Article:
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Origins of studies into brain neurophysiology

Origins of studies into brain neurophysiology


dr hab. Ryszard Witold Gryglewski, Assistant Professor at the Jagiellonian University, Chair of History of Medicine, Jagiellonian University Medical College


The significance of brain for the vital functions system was indicated as early as in the ancient times. However, both its anatomy and physiology remained a matter of speculation for a long time. Hippocrates, in his ponderings about the hierarchic structure of the human body, indicated three organs – the liver, heart and brain – as the pillars supporting this structure. He stressed that the brain is the center of emotions and consciousness of a human being.

Aristotle, who was at variance with him, stated that the brain’s role is to cool blood heated in the heart, to which he referred as a “habitat” for perception and sensations. This sparked off a discussion between supporters of each of these approaches to solving the mystery of life, which lasted for centuries. Its first chapter were studies into the anatomy and physiology of the brain and nervous system conducted in the 4th and 3rd century before Christ by scholars who co-founded the so-called Catechetical School of Alexandria, but most importantly by Herophilos and Erasistratus.

What is brain? What is its role with respect to the medulla oblongata and nerves running through the body? What integrates this entire system? These questions were asked by generations of life scientists and philosophers. In renaissance Italy, Andreas Vesalius and Leonardo da Vinci left behind precise drawings of the cerebral cortex along with their description, while Realdo Colombo, when studying ventricles of the brain, noticed a relatively small structure in the temporal lobe of the cerebral cortex and compared its shape to a seahorse – hippocampus.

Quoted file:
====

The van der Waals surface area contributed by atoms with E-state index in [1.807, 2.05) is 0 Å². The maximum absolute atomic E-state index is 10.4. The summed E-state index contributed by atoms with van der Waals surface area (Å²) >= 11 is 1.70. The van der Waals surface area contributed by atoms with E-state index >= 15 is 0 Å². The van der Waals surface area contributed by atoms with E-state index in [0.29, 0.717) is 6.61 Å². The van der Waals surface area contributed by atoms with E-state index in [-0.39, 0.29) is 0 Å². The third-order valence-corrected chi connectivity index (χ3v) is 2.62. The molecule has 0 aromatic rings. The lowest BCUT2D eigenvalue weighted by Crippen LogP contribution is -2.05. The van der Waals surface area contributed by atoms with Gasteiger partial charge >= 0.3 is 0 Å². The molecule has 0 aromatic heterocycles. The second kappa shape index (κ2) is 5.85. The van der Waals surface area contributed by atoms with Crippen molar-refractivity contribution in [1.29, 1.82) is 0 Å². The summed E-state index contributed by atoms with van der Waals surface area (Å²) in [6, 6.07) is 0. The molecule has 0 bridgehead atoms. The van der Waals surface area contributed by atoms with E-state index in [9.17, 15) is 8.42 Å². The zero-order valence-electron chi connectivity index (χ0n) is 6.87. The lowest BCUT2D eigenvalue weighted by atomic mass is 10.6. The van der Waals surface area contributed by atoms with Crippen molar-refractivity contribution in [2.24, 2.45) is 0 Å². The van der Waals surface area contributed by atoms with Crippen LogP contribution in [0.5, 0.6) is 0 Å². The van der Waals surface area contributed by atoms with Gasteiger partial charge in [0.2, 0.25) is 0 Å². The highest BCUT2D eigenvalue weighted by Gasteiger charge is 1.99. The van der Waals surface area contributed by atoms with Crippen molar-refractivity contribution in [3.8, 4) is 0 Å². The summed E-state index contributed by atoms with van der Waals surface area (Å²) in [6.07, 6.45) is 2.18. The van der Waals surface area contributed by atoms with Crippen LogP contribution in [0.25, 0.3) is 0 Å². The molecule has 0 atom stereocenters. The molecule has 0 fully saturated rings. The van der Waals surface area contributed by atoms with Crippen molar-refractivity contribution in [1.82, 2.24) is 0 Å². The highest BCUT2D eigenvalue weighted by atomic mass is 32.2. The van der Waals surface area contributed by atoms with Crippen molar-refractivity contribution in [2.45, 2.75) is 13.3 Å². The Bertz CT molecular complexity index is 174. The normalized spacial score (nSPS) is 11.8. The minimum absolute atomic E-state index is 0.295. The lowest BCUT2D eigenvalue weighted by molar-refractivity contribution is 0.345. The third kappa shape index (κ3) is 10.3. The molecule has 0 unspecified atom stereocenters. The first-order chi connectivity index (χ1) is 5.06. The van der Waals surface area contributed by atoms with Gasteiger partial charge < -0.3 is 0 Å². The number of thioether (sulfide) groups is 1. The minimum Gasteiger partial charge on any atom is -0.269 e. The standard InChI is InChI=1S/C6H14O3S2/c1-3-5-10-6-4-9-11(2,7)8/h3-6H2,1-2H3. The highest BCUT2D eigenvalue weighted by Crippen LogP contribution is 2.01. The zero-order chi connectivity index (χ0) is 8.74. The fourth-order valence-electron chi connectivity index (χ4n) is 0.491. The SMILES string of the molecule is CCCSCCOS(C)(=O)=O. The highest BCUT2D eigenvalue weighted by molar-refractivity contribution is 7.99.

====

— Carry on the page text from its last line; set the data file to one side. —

In the 17th century, the Englishman Thomas Willis provided a description of the structure of the brain and spinal cord, as well as the connected anterior and posterior nerve branches, while the Italian, Marcello Malpighi – one of the forefathers of microscopic anatomy – presented detailed descriptions of the arrangement of grey matter and nerve fibers in the spinal cord. In turn, Descartes, speculating about the nature of animals and humans, established foundations for the modern understanding of reflexes; he perceived the brain as a precise control mechanism continuously connected with the soul, which nests in the pineal gland.

At the end of the following century, the Italian Luigi Galvani discovered electrical phenomena occurring in animal tissues, while the Austrian Anton Mesmer assured that “animal magnetism” can penetrate the entire spiritual and physical sphere of a human being.  Franz Gall was also famous; while studying the brain structure, he demonstrated that particular psychological activities and vital functions are closely related with and determined by its surface structure, which became a foundation for phrenology – a discipline known not only in the field of science. Today, there are no doubts that this was the beginning of the theory behind the functional localization within the brain.

Gradually accumulated knowledge became the starting point for experimental programs that were conducted with increasing intensity as part of experimental physiology, a discipline developing since the beginnings of the 19th century.  One of its forefathers was the French physician, César Julien Jean Legallois (1770–1814).

Legallois provided first evidence of the metameric organization of spinal cord, where each of its segments constituted a neuronal center for a particular functional region. At the same time, he speculated that there must be a separate “nervous force” that controls significant vital functions and originates both from the brain and the bone marrow.